“Even if all of that does materialise, it is unlikely to be enough to reverse Sudan’s fortunes,” the report added.
One step forward, two steps back
An oil agreement drawn up and signed by the chief negotiators of both Sudans during a presidential summit in Addis Ababa at the end of September 2012, is currently in stasis, with no prospect of a resolution any time soon, even after several high level deliberations in January this year.
Despite the impasse, observers have said that given the alternatives, any agreement is better that none at all. “One of the main obstacles is a lack of trust on both sides,” says Reid. “A number of positive agreements were reached between [Sudanese President Omar al-] Bashir and Salva Kiir in September last year but the key points haven’t been implemented.”
Either way, about 350,000 bpd (and potentially over 500,000 bpd) of South Sudan crude output hangs in the balance, which the South has said will not be brought back online until the latest dispute over border security, which flared up this January, is resolved.
Latest estimates of the combined output from both Sudans are less than glowing, with 2012 output said to have dropped to just 141,000 bpd from 420,000 bpd in 2011, according to BMI.
Landlocked South Sudan was due to restart exporting oil in January through the only international pipeline it has – the 1,600km Greater Nile Oil Pipeline controlled by Sudan, which stretches from the south to the Port of Sudan on the Red Sea coast. In the event that any resolution is achieved by both sides, the resumption of production – and therefore exports – has been pushed back to the middle of March or even April, according to South Sudan’s Oil Minister, Stephen Dhieu Dau.
"You have 90 days for the whole procedure, from marketing to lifting and then collection of the proceeds," he told Reuters in early January, adding that the government would not get any oil revenues until April.
If implemented, the September agreement would have seen an amicable understanding on such crucial cross border issues as future discoveries of new shared oil and gas reservoirs, at least for the three-and-a-half-year period for which it was valid.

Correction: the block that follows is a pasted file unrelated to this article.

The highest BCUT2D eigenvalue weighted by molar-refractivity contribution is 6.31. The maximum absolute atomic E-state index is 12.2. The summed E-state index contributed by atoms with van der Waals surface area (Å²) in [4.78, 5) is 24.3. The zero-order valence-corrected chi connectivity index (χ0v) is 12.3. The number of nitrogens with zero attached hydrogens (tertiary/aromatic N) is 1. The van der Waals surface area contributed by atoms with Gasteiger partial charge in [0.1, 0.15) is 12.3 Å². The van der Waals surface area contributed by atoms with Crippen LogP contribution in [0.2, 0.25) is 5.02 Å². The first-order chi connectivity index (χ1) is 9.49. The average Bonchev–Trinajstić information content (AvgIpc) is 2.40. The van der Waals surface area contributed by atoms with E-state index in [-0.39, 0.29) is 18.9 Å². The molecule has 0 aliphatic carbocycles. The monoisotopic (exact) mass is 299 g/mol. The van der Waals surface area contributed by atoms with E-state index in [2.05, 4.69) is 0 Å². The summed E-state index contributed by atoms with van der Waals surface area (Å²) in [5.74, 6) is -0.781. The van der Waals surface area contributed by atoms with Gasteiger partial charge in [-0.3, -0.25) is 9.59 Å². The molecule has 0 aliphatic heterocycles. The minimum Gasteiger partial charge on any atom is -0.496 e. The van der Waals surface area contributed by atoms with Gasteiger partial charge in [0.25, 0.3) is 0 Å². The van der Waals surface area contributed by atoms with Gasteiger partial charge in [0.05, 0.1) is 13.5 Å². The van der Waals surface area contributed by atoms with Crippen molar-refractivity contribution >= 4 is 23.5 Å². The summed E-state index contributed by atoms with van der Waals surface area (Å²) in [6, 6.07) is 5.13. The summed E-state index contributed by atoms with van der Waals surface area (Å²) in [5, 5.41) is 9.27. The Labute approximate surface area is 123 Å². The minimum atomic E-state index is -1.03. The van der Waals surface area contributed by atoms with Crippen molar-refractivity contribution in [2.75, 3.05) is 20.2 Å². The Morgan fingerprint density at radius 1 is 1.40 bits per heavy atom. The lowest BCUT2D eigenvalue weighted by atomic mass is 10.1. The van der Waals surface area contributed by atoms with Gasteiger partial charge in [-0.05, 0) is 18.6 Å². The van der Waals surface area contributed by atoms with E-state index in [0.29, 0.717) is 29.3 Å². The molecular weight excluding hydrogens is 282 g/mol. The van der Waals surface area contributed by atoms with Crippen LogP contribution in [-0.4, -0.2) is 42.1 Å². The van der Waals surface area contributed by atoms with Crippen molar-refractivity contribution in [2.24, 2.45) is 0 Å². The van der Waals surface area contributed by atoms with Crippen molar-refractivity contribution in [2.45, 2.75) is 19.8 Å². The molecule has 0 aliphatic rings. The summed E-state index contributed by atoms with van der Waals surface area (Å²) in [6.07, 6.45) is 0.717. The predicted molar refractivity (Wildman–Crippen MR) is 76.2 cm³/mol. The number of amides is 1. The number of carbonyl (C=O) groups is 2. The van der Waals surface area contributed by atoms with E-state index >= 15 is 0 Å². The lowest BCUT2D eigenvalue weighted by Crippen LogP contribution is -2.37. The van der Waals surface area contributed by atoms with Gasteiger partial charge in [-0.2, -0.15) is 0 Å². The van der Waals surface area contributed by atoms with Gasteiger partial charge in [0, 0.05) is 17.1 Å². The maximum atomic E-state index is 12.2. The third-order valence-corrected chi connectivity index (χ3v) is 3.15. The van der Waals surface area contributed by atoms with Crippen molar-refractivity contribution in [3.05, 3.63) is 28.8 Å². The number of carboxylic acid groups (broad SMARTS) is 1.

Pipeline fees are the most crucial consideration in the agreement, with the treaty indicating South Sudan would be expected to pay Sudan between US$24 and just over $26 per barrel to process and transport the oil to Port Sudan. These figures include a ‘payoff’ to Sudan known as a ‘Transitional Financial Arrangement’, designed to compensate Khartoum around $3 billion annually for the three-quarter drop in its oil revenue following South Sudan’s independence.
In addition to the almost unprecedented scale of these fees, some analysts have suggested that even in light of the agreement’s expiry date, there is little to stop Sudan extending or even upping the fees in the future.
“The relationship can be characterised as one of mutual mistrust. Progress is difficult given allegations from both sides of the border that proxy rebel groups are being financed and supported,” says Reid, explaining that each country accuses the other of stoking internal tensions, further weakening the chance of any oil-related agreement.
Further agreements are becoming even less likely than they were six months ago, with February 13 set as the date of the next round of talks between Sudan and South Sudan, however these have been delayed indefinitely according to local media sources.
“This is indicative of declining willpower between the two parties but also a decline in international attention,” says Reid. “The African Union appears to have lost patience with the situation and its agenda has shifted to other pressing issues such as Mali and the Democratic Republic of Congo.”
Outside pressure needed
Reid suggests that more international support would be useful, as would increased pressure from the energy companies involved in the region, “as they arguably hold more leverage over Khartoum and Juba than anyone else.”
“There is also very little access to the disputed areas, which makes it difficult to verify exactly what is happening, which in turn makes it difficult for international actors to plan appropriate policy,” he adds.
Sudan and South Sudan exist in a relationship of reluctant co-dependence. If South Sudan were to restart oil production, in addition to bringing desperately needed currency back into its economy, Juba would be better positioned to seriously consider an alternative export pipeline.
Amid suggestions of a pipeline from the South Sudanese capital to the Kenyan port of Lamu, AKE’s Reid says that this is not the only option: “A German engineering firm was drafted in to conduct feasibility studies this month (February) for a pipeline via Ethiopia to Djibouti. Other potential routes could include linking up with a pipeline from Uganda.
“The Lamu line looks like the most feasible option currently but this is also dependent on continued stability along the Somali border, something that currently looks positive but may of course shift in the coming years.”
With mutual distrust and oil-linked border tensions continuing to marr attempts to find a settlement between the Sudans in recent months, the fate of millions of citizens of both countries continues to hang in the balance.